Methods

All contributing studies received human participant approvals from appropriate regulatory bodies (eTable 1 in the Supplement) and participants provided informed consent as required by each individual cohort’s institutional review board.

Study Design, Setting, and Population

Quiz Ref IDWe conducted a secondary analysis of 9 data sets: 8 cohort studies (5 prospective and 3 retrospective) and 1 randomized clinical trial.8-15 Of the countries represented in this study (Bangladesh, Haiti, India, Indonesia, Myanmar, Rwanda, Sierra Leone, Sri Lanka, Thailand, and Vietnam), 3 are classified as low income, 6 as lower middle income, and 1 as upper middle income by the World Bank.16 Patients were recruited to the cohorts from a range of hospital settings, including small community hospitals, military hospitals, rural regional hospitals, national referral hospitals, and specialty infectious disease hospitals. As the Sepsis-3 Task Force did not specify which infections should be considered as potential causes of sepsis, we sought preexisting cohorts of adult patients admitted to the hospital with a wide variety of suspected infections. Some cohorts were limited exclusively to patients with specific infections (eg, suspected Lassa fever in Sierra Leone and severe falciparum malaria in the SEAQUAMAT cohort), and others were largely composed of patients with 1 or 2 specific infections or syndromes, such as pneumonia.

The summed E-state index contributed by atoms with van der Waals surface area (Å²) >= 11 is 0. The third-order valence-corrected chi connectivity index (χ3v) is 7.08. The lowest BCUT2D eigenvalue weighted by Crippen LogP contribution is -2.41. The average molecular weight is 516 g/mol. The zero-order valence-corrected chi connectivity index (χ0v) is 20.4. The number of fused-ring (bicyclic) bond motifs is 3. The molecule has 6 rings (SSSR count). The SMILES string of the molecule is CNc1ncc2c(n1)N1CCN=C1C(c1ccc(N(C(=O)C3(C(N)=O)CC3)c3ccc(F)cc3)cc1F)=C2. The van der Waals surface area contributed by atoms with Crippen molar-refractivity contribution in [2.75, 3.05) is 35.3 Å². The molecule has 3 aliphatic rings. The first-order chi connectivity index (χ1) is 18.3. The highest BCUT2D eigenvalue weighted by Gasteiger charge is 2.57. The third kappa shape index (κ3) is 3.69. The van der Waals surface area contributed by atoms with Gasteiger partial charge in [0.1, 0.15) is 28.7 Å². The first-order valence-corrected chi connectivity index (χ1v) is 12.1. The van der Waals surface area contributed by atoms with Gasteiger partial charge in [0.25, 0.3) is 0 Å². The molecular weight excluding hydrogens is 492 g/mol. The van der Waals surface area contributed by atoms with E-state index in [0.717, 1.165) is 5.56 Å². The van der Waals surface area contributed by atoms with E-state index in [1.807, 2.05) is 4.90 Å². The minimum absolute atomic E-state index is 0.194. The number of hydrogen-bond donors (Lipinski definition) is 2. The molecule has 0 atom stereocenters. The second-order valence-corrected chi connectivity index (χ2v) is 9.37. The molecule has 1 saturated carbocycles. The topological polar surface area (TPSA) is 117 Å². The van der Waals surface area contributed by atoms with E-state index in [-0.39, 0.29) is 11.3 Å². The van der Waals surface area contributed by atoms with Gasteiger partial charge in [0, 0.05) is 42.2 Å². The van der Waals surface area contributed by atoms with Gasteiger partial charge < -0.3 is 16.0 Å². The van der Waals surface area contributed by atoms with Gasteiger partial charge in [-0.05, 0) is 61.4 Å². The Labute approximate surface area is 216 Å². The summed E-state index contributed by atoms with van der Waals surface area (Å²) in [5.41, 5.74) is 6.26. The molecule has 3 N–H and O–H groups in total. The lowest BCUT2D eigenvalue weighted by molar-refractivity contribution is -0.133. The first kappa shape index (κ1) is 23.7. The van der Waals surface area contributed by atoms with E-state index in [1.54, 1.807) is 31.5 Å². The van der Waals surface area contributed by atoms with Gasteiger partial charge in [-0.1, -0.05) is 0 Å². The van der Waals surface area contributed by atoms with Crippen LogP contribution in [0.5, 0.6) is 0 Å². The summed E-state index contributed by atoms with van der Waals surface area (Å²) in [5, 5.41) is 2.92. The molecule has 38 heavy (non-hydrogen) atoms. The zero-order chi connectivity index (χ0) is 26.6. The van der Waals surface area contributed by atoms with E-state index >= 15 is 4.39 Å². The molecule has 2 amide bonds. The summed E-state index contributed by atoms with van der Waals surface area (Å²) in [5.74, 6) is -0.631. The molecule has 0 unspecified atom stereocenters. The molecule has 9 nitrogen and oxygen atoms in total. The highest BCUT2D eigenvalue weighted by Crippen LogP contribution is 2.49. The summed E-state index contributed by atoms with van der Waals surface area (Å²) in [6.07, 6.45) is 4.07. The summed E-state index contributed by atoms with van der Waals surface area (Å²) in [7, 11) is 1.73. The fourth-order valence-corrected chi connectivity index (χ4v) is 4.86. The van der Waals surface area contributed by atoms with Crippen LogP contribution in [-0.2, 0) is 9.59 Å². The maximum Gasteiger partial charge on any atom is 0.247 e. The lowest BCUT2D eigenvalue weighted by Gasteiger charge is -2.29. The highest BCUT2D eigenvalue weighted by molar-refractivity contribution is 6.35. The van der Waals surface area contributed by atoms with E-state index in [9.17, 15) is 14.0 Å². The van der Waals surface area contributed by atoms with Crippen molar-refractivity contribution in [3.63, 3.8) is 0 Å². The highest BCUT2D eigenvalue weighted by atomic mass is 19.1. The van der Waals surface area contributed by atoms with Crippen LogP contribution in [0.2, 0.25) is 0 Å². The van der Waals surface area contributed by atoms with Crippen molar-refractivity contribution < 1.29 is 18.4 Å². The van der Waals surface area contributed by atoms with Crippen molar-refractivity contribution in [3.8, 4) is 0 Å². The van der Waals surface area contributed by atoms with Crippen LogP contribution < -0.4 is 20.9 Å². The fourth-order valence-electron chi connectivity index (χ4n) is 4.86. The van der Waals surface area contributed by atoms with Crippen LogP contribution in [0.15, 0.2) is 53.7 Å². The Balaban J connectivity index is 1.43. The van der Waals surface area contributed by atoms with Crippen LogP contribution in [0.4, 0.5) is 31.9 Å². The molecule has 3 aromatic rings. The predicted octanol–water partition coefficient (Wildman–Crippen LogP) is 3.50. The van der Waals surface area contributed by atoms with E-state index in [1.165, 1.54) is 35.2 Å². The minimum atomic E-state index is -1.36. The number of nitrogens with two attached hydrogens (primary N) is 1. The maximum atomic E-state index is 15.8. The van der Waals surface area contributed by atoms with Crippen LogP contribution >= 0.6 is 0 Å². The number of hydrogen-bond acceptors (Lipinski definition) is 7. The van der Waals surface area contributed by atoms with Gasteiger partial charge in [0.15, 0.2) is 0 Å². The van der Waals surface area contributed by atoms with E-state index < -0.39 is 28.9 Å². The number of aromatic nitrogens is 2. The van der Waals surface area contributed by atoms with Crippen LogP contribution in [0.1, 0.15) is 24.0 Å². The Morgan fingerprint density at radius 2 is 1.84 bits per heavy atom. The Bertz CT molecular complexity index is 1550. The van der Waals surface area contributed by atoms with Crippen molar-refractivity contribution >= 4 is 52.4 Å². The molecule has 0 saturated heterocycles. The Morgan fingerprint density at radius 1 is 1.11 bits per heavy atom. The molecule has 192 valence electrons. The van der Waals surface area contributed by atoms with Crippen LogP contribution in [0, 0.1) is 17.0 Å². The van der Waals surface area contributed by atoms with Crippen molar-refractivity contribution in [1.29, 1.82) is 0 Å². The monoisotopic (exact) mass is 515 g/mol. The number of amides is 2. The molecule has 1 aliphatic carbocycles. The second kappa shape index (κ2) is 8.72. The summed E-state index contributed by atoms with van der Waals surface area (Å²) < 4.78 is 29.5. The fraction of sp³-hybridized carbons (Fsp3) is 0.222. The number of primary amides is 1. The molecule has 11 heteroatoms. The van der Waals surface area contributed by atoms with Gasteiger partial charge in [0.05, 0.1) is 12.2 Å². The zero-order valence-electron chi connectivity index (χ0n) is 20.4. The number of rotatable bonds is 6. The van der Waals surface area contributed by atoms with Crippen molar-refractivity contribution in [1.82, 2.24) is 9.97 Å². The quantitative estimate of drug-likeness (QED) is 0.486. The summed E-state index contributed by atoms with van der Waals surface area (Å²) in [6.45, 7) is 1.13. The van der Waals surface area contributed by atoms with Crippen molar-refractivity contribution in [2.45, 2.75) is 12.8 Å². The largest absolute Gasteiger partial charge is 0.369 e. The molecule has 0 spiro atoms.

Because there is controversy regarding whether sepsis is the appropriate term for life-threatening acute organ dysfunction arising from nonbacterial infections, we use the term sepsis or analogous severe infectious course. The lower age limit of patients included in the SAILORS Study from each cohort ranged from 15 to 19 years (eMethods in the Supplement). Cohorts included primarily medical patients enrolled from the emergency department, hospital ward, or ICU. Suspected infection was defined based on the primary admitting diagnosis in the patient medical record, assigned by the treating clinician. Most study sites did not have electronic health record data. There was significant methodological heterogeneity between the data sets, including study design and risk of bias (Table 1).